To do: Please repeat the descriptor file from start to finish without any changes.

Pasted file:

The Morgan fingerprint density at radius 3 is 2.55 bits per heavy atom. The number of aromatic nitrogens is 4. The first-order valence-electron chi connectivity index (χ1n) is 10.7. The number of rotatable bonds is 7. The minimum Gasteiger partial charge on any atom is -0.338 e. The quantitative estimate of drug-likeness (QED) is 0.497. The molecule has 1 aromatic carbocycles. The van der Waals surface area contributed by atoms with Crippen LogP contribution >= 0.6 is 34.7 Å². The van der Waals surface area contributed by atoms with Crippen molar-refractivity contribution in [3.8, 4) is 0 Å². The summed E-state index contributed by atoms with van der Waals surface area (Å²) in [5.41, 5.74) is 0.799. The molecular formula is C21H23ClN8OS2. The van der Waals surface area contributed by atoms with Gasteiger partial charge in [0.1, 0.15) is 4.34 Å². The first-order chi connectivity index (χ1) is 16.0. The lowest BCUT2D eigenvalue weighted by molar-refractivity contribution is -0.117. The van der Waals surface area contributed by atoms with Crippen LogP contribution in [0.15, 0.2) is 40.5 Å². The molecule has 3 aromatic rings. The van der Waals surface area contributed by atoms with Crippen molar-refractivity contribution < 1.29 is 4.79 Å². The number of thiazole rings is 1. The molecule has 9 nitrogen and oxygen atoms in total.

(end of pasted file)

The Morgan fingerprint density at radius 3 is 2.55 bits per heavy atom. The number of aromatic nitrogens is 4. The first-order valence-electron chi connectivity index (χ1n) is 10.7. The number of rotatable bonds is 7. The minimum Gasteiger partial charge on any atom is -0.338 e. The quantitative estimate of drug-likeness (QED) is 0.497. The molecule has 1 aromatic carbocycles. The van der Waals surface area contributed by atoms with Crippen LogP contribution >= 0.6 is 34.7 Å². The van der Waals surface area contributed by atoms with Crippen molar-refractivity contribution in [3.8, 4) is 0 Å². The summed E-state index contributed by atoms with van der Waals surface area (Å²) in [5.41, 5.74) is 0.799. The molecular formula is C21H23ClN8OS2. The van der Waals surface area contributed by atoms with Gasteiger partial charge in [0.1, 0.15) is 4.34 Å². The first-order chi connectivity index (χ1) is 16.0. The lowest BCUT2D eigenvalue weighted by molar-refractivity contribution is -0.117. The van der Waals surface area contributed by atoms with Crippen LogP contribution in [0.15, 0.2) is 40.5 Å². The molecule has 3 aromatic rings. The van der Waals surface area contributed by atoms with Crippen molar-refractivity contribution < 1.29 is 4.79 Å². The number of thiazole rings is 1. The molecule has 9 nitrogen and oxygen atoms in total.